My name is Florence Wakesho, I am from Kenya.
I am currently a Medical Parasitologist at the Ministry of Health in Kenya, under the Neglected Tropical Diseases unit within the Vector Borne Disease Prevention Department.
I joined the Disease Prevention Department some time in 2012 – that’s over a decade ago now but who’s counting? Sometimes ten years feels like a long time and when I look at the work ahead it feels like it was only the beginning.
At University, I studied biochemistry and molecular biology but my favorite subject was parasitology so I was really pleased when I found out that I could use my passion to support the Ministry of Health. Parasitology? In short … is the study of all kinds of parasites which are categorized into three but I won’t get into the details now, we can just say I studied parasites, their hosts and their relationship to better understand certain diseases we need to eliminate.
The keen interest I had in parasitology led me to pursue my studies further and work towards my Master’s Degree while I was still working at the Ministry. I decided to major in two diseases, scientifically known as soil transmitted helminthiasis and schistosomiasis that we generally refer to as intestinal worms and bilharzia. I think in Kenya we are generally aware of what either diseases do because I know how important deworming is in our society but you can imagine it wasn’t smooth sailing from the get go.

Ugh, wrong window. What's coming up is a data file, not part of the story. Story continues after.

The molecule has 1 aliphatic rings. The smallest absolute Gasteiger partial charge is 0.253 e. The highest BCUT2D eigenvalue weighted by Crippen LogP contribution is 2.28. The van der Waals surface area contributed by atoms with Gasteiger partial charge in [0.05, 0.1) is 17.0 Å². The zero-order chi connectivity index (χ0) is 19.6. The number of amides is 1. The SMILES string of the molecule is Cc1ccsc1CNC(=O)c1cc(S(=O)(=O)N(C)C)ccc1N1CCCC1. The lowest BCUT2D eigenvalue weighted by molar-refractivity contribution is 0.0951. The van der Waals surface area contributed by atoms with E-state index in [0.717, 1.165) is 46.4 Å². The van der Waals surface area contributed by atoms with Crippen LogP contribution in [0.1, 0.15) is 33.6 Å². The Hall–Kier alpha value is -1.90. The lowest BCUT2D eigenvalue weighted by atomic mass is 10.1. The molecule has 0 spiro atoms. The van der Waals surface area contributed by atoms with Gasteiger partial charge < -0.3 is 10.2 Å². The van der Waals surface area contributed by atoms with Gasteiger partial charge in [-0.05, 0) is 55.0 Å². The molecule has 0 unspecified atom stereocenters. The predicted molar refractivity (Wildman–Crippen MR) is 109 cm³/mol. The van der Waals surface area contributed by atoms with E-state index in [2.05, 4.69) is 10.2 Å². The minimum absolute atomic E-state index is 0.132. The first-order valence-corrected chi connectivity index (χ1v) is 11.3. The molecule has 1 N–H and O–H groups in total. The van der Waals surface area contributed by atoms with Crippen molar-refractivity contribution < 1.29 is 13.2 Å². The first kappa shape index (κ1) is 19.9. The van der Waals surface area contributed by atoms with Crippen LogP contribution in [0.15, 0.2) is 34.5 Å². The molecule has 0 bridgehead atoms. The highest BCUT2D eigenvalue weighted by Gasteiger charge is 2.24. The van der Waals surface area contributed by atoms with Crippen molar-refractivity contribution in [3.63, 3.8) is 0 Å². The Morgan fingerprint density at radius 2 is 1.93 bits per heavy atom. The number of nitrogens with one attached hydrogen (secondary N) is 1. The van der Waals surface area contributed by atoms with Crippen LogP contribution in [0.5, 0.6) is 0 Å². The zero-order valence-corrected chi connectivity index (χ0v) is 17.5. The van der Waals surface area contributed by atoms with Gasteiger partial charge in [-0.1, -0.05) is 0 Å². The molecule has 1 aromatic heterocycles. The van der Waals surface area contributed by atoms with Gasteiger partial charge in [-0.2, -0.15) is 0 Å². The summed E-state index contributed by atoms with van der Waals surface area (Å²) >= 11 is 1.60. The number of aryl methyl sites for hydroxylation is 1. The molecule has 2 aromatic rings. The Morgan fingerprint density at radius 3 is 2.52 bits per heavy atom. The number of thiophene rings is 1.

My focus on these two diseases didn’t just suddenly come to me one day, it was a need that slowly started settling in me as the situation in the posting I was assigned to made me more and more unsettled.
“I work for the people affected by intestinal worms and bilharzia (schistosomiasis).”Florence Wakesho, Medical Parasitologist
My first assignment was in the Lake Victoria region where both intestinal worms and bilharzia were endemic. Every day I would witness people go about their daily chores like fishing, washing clothes and the like almost fully submerged in water and seeing the causes and effects up close made me want to understand the diseases better. After my Masters, the causes of transmission of the diseases was clear to me so I started looking into how to communicate and explain the diseases, the risk factors, the exposure and the impact etc… better to the communities. My focus started going more and more into encouraging behavior change as a long term solution to stopping transmission.
In 2015, I became the Focal Point for these two diseases and even though it makes me the expert, the biggest teachers for me have been the people directly affected by the diseases – it’s a constant reminder that I started doing what I do because of a woman I saw fishing in the lake 10 years ago. Since 2015, I’ve been the point of contact for the Ministry as we work closely with partner organizations and the community to bring lasting change in behavior but most importantly lasting solutions for the affected people.
I consider myself to be a community girl and I believe that my main priority is to speak with the community to really understand their needs first and foremost and be the bridge with all the actors involved in bringing solutions to them. I learn so much more when I am working closely with the communities as we strive to understand what needs to be done; liaising with the people on the ground and the intervention structures that are in place makes me feel fulfilled and for me, this is not just a job.